Milan drips in luxury. The streets smell of Armani Code. You can hear the tick-tack of Laboutins against clean cobbles and see Fat Cats hand over thick wads of Euros to pristine shop assistants. Well-heeled locals glide past on bicycles and there is no limit ultra trendy hotspots which host star-studded aperitivi.
I go to Milan twice a year for the biggest shoe event in the world; Micam. When I first started going I so desired to soak up the amazing Milanese scene with its Aperol and shine. After almost 12 years of bi-annual visits the desire for glmour consumption has faded. Now the highlight of my trip is a visit to my favorite backstreet eatery, Luini.
The name Luini might jog the memories of Italians and Italophiles in London. We used to have our very own Luini near Clerkenwell but alas with its disappearance so went the only authentic panzerotti in town.
In Milan however, Luini is very much alive. Just off the hustle & bustle of Corso Duomo lies a small unassuming shop supplying those in the know with delicious freshly baked / fried panzerotti. The golden crescents of dough are stuffed with a variety of fillings including ham, cheese, tomato sauce and even sweet fillings like figs and chocolate. The queues of eager panzerotti fans spill onto the pavement and as with most things Italian, it’s horrendously disorganised but overly enthusiastic.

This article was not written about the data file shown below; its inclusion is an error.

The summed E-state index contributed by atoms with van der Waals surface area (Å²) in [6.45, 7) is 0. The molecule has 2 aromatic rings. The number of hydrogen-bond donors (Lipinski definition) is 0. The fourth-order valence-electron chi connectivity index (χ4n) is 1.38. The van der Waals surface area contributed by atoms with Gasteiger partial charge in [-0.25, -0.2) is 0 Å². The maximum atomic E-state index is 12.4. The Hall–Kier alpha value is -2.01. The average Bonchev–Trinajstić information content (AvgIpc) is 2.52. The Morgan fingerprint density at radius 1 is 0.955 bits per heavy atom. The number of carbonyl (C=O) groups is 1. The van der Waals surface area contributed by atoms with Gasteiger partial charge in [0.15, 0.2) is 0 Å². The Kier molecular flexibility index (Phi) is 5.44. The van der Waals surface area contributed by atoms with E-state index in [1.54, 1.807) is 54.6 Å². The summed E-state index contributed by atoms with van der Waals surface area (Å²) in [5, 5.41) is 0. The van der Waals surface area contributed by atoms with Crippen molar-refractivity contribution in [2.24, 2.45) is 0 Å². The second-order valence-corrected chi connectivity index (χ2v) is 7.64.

Luini appeared in 1949, born of Giuseppina Luini, a Puglian with a passion for street food from her region. Today as well as savoury and sweet panzerotti you can find other carbified goodies.
In a city where the service charge for merely sitting at a table will set you back 3 euros each, Luini is a much-loved and much-needed exception to the rule.
When in Milan be sure to visit – Panificio Luini, via S. Radegonda 16, Milano, Italy